I gave an embarrassed chuckle. “That’s a complicated story,” I said, then changed the subject rather clumsily.
In the Name of The Wind Let’s Read I pointed out that Kvothe’s ascension to legend seemed to largely rely on everyone else being gullible or stupid, but we here we see that Kvothe himself is the cause of a lot of the confusion either by deliberately lying or just refusing to tell people what really happened. But there’s no reason for him to act like that except to ensure that people make up rumors about him. When characters act in ways that are only explainable by assuming that they’re deliberately trying to make the plot of the book happen you know you’re in the hands of a poor writer.
After some more talk about how wacky Elodin is Fela and Kvothe get their times for admissions, which are handed out lottery style. Fela asks if Kvothe wants to get lunch but Money Angst so he can’t. Once again he is oblivious to the fact that she wants to jump his wizard’s staff.
Tar and Tin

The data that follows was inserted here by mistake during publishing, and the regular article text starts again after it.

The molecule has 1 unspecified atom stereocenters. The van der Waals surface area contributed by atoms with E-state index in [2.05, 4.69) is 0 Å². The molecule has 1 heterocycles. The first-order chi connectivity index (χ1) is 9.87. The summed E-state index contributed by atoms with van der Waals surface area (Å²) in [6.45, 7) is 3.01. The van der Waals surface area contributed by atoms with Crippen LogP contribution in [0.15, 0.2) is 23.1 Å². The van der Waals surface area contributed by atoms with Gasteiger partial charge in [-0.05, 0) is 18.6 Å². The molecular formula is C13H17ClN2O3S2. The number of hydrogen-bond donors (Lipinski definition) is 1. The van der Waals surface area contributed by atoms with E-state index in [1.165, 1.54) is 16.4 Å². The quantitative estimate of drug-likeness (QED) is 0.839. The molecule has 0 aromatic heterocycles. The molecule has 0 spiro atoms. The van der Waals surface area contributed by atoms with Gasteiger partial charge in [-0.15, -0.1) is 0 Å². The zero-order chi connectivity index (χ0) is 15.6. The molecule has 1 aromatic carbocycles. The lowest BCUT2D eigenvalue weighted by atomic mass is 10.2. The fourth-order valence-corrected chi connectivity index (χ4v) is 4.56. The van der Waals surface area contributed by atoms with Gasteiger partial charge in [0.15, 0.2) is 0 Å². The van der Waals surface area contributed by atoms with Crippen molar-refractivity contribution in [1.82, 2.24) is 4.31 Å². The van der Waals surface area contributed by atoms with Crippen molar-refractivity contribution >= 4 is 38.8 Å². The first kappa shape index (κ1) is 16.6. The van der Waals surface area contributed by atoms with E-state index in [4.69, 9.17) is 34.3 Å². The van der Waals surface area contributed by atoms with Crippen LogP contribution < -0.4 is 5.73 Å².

Kvothe spends a bit of time talking about how his chosen profession is artificing, which involves farming loot from
monsters traders and then using them to craft objects to sell at the auction house to other traders. How much XP points all of this gives is not elaborated on.
This raises the question of exactly why Kvothe is so poor all the time, as he gets free meals and a room at an Inn for playing music in the evenings and has a badge marking him out as an expert musician in case he wants to play in other locations, and he makes money on every doo-dad he creates that the University sells. His only real expenses should be tuition and clothes, and he kept harping on about the injustice of only having two shirts last time so we know he isn’t spending much on that.
Kvothe artifices for a while then heads up to the roof to visit Moon Fae-chan. Joy of joys.
I smiled my best smile of the day. “Hello Auri,” I said. “You smell like a pretty young girl.”
“You smell good” is kind of a weird thing to say to anyone. “You smell like a child” would be creepy even if you were saying it to a literal child. Keep in mind that Auri is a mentally ill woman older than Kvothe and it just makes my flesh crawl.
She grinned. “I have an apple that thinks it is a pear,” she said, holding it up. “And a bun that thinks it is a cat. And a lettuce that thinks it is a lettuce.”